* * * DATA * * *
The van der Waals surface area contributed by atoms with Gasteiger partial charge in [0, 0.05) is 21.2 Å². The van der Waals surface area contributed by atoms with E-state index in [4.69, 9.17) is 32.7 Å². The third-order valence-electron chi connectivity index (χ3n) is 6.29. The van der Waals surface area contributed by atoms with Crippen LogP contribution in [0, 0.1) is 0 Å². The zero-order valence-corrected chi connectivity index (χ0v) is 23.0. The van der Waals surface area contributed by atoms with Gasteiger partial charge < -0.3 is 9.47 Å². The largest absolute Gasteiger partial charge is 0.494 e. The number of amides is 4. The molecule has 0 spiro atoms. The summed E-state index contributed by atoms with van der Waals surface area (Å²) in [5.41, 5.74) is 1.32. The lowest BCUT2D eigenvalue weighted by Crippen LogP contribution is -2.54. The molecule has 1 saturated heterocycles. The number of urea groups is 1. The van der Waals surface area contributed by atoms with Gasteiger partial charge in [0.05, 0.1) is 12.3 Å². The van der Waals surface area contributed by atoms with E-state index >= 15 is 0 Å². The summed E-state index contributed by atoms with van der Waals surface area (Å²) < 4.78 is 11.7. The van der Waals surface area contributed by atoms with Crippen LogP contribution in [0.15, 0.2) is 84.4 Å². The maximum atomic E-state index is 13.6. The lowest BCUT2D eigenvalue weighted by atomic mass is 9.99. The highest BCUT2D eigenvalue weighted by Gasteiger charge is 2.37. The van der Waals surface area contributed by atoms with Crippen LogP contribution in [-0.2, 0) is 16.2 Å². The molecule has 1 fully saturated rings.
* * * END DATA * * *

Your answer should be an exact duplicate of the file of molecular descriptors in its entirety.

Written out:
The van der Waals surface area contributed by atoms with Gasteiger partial charge in [0, 0.05) is 21.2 Å². The van der Waals surface area contributed by atoms with E-state index in [4.69, 9.17) is 32.7 Å². The third-order valence-electron chi connectivity index (χ3n) is 6.29. The van der Waals surface area contributed by atoms with Crippen LogP contribution in [0, 0.1) is 0 Å². The zero-order valence-corrected chi connectivity index (χ0v) is 23.0. The van der Waals surface area contributed by atoms with Gasteiger partial charge < -0.3 is 9.47 Å². The largest absolute Gasteiger partial charge is 0.494 e. The number of amides is 4. The molecule has 0 spiro atoms. The summed E-state index contributed by atoms with van der Waals surface area (Å²) in [5.41, 5.74) is 1.32. The lowest BCUT2D eigenvalue weighted by Crippen LogP contribution is -2.54. The molecule has 1 saturated heterocycles. The number of urea groups is 1. The van der Waals surface area contributed by atoms with Gasteiger partial charge in [0.05, 0.1) is 12.3 Å². The van der Waals surface area contributed by atoms with E-state index >= 15 is 0 Å². The summed E-state index contributed by atoms with van der Waals surface area (Å²) < 4.78 is 11.7. The van der Waals surface area contributed by atoms with Crippen LogP contribution in [0.15, 0.2) is 84.4 Å². The maximum atomic E-state index is 13.6. The lowest BCUT2D eigenvalue weighted by atomic mass is 9.99. The highest BCUT2D eigenvalue weighted by Gasteiger charge is 2.37. The van der Waals surface area contributed by atoms with Crippen LogP contribution in [-0.2, 0) is 16.2 Å². The molecule has 1 fully saturated rings.